Waitlist Review & Strategy Building Service

I've received quite a few requests from waitlisted applicants (who I didn't advise initially) for this type of service based on my waitlist advice posted below, so I thought I would make it formal. I'm now offering a Waitlist Review & Strategy Building Service to offer a fresh perspective and tailored, actionable advice to help you convert your status from "waitlist" to "admit". The cost is USD$500, and includes a thorough written review of all of your application materials from your waitlisted school and a Skype strategy consultation. If you are interested, please fill out the following intake form. www.elite-essays.com/mba-waitlist-intake

Sometimes there really is nothing you can do but wait. If I think that's the case, I will let you know immediately and there will be no charge.



It seems unfair after waiting so long for an MBA adcom’s decision that you have to wait some more, but at least you’re still alive. At this point and assuming the school in question is still on your list, there are essentially four things you need to do:

1) Stay calm. A waitlist decision can cause a lot of anxiety (“I’m so close! I need to call them, visit campus, update them about my job, and get an alumni push letter RIGHT NOW!”), but applicants need a clear head and strategy to deal with this new reality.

2) Inform the adcom that you want to remain on the list, usually by email. I strongly suggest you simply tell them yes or no, and don’t include a “passion” or “you are my first choice” pitch. The person receiving your email is probably not a decision-maker and they likely don’t care. More importantly, this is not the appropriate channel to start your waitlist push.

3) Determine what you can do, if anything, such as send an additional essay or letter of recommendation, provide a test score or career update, etc. Many schools welcome additional materials and updates (based on my current clients’ experience, those schools include Tuck, Ross and LBS), while at least one (Wharton) absolutely forbids it. In the latter case, ignore the school’s prohibitions at your own peril.

4) If you can send additional information, decide what you are going to send, if anything. I cannot emphasize the following enough: whatever you send or do (including visiting campus) should address the potential weaknesses in your application through new information. Repeating anything that is already in your application is simply a waste of everyone’s time. What’s worse is that it may indicate to the adcom an inability to analyze yourself critically.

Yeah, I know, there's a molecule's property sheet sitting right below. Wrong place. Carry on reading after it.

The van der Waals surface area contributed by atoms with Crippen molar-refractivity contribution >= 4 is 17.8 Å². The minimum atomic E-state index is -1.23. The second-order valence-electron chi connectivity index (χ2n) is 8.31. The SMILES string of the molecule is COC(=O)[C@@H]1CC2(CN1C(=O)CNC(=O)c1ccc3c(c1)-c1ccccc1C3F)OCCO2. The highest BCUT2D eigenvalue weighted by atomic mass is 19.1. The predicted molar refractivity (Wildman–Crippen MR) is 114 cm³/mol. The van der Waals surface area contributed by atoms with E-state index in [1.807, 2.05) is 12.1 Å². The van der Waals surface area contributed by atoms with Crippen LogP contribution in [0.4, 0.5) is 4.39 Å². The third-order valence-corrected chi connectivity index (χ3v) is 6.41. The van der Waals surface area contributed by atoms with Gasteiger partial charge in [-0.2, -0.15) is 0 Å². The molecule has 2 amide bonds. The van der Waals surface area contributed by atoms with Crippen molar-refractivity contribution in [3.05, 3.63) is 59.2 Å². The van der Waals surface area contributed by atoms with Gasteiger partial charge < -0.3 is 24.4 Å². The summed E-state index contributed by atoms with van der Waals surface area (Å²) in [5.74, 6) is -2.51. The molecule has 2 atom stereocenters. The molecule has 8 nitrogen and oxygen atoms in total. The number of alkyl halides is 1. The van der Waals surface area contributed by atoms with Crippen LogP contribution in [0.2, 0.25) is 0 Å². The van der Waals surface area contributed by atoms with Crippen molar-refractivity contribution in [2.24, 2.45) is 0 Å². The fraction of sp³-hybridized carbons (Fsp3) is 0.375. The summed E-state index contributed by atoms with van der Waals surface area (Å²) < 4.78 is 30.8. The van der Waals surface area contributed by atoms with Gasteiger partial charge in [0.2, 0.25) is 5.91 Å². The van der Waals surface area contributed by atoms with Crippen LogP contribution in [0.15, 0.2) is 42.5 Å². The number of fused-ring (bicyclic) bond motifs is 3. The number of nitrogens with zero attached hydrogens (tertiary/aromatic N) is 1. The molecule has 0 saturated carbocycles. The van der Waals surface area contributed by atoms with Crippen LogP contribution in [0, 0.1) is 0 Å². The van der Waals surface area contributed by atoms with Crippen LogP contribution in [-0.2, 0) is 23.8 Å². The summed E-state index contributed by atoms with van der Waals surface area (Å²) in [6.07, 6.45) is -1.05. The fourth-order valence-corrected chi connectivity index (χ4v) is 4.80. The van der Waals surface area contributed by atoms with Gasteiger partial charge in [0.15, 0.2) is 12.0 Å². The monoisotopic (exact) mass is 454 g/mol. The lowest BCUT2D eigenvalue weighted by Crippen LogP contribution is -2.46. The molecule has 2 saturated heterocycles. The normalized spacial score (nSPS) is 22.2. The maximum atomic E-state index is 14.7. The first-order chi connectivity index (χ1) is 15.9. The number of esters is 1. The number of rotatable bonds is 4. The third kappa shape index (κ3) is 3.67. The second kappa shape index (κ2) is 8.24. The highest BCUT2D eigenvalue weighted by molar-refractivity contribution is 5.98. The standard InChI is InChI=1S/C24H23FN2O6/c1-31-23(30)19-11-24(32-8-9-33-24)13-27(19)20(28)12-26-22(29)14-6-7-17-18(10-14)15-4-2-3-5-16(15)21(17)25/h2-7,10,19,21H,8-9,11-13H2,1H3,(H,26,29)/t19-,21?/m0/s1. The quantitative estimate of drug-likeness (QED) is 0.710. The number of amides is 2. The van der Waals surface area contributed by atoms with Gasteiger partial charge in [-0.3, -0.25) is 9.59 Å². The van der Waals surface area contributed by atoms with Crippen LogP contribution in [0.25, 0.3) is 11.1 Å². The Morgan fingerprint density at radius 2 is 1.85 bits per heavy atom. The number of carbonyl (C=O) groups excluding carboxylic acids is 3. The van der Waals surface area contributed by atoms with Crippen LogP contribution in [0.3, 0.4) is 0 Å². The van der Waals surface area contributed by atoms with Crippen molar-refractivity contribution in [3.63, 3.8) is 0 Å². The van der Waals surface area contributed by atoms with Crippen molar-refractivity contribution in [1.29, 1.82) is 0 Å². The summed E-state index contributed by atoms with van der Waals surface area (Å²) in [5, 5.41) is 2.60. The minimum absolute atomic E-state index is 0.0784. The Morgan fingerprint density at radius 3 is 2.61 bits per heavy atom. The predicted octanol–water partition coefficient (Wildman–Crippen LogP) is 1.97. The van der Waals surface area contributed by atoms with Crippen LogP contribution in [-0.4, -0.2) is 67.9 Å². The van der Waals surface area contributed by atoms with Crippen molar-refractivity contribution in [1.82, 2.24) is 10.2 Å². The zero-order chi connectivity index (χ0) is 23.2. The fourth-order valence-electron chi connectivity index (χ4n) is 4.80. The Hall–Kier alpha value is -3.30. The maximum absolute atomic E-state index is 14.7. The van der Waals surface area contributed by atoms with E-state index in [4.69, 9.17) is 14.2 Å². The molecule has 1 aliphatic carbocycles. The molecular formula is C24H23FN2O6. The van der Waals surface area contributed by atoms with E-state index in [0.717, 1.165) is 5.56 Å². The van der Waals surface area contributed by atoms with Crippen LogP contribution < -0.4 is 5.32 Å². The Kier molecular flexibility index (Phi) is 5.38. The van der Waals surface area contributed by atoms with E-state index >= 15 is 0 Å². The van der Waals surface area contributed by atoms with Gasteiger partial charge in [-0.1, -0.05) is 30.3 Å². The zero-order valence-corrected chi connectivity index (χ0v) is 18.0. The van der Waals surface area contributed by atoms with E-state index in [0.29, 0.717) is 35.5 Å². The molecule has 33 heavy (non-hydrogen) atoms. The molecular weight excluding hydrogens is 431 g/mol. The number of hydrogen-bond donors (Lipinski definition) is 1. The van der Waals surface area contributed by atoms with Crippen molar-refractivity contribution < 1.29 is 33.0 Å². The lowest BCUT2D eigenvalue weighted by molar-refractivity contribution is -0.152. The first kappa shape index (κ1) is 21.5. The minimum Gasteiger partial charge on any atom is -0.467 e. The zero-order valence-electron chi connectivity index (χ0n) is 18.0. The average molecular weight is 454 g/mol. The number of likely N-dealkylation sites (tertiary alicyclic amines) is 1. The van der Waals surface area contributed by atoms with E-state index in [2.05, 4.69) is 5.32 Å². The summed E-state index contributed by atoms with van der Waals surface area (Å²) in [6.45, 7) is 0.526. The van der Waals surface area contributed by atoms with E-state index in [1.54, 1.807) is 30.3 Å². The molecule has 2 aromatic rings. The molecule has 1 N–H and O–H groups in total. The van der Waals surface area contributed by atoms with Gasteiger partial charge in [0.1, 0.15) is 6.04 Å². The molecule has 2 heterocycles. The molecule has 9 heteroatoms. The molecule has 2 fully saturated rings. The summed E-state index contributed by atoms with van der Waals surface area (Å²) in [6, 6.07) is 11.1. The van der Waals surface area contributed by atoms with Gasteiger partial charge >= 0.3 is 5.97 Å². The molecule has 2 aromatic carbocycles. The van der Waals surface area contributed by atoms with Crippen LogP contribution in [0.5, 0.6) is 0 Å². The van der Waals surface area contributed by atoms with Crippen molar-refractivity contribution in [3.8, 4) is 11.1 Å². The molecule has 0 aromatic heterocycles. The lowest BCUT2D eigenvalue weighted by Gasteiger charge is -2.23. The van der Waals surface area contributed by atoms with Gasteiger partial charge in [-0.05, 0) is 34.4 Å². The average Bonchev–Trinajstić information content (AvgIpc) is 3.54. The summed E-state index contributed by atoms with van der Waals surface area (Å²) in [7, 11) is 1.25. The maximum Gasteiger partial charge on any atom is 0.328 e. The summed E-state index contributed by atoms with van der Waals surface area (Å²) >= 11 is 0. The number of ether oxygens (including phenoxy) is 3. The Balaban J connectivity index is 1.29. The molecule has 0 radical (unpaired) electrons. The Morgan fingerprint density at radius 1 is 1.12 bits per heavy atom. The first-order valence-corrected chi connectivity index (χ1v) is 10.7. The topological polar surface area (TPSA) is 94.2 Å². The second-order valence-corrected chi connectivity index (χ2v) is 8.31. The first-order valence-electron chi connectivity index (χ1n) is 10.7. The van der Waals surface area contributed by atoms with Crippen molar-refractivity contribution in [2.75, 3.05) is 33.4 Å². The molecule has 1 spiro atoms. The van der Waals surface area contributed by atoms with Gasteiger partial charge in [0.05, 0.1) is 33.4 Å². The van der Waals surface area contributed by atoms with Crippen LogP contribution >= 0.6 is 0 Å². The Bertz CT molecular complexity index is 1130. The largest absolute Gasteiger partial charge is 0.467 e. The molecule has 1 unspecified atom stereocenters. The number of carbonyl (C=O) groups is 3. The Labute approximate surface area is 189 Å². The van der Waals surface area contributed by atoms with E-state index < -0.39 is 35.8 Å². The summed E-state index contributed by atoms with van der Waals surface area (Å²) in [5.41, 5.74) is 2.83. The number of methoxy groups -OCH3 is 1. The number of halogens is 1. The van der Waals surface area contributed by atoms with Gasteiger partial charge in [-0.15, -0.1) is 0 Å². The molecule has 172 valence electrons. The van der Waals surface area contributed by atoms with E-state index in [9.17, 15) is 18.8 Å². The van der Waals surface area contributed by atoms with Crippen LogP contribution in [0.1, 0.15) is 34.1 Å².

If your test scores are low, you can try to retake them. If you’ve reached the GMAT limit, perhaps you can take an online math or English class to demonstrate your awareness of and efforts to overcome your weakness. If your TOEFL/IELTS is low, keep taking it. Meanwhile, outline the classes you are going to take, immersion programs you are going to join, etc. in order to raise your English ability before the program starts. Even better is to have already enrolled in such a program, thereby demonstrating your commitment without waiting for the school’s permission or input.

What if you don’t have any obvious, numerical deficiencies? Then things become more difficult, because you have to think critically and objectively about all aspects of your application to determine what, if anything, led the adcom to make its decision.

Remember that you might not have any addressable weaknesses and you might not have done anything “wrong”. Perhaps the adcom already accepted someone with a similar profile or they thought other applicants were just a touch stronger than you in some respect. In other cases, it might just be bad luck. This being the case, you are not obligated to do anything other than wait.

If you do decide to send “push” materials, first scan your other applications for stories you weren’t able to share with your waitlist school that can add to your profile. Other typical items that people include in a push essay:

1) What you experienced and gained from a campus visit after submitting your application.

2) Other efforts to learn about the school since submitting your application (information sessions, alumni meetings, etc.)

3) Promotions or new responsibilities at work, progress on a personal project or endeavor.

4) Progress you’ve made towards your goals.

Besides these more simple things, ask yourself, “Given my overall application, what would the adcom be most concerned about?” Are my goals both realistic and ambitious? Are there any inconsistencies or contradictions in my essays or other materials? Did I send any negative messages accidentally through my application? Did I leave any information gaps? (These are more subtle issues for which it might be helpful to get an outside opinion.)

A lot of people feel that getting push recommendations from alumni or current students will give them an edge. I tend to discount the impact of such letters since they are just too easy to get. In any case, be sure the alum/current student knows you well and can actually add something new to your profile.

My last piece of advice is to avoid telling the school you are “passionate” for them or that “you are my top choice”. This has become de facto language in push letters and thus means little. The best way to demonstrate your passion and interest is to improve the areas that you can improve as quickly as possible and to then let the adcom know, all while maintaining your professionalism and dignity.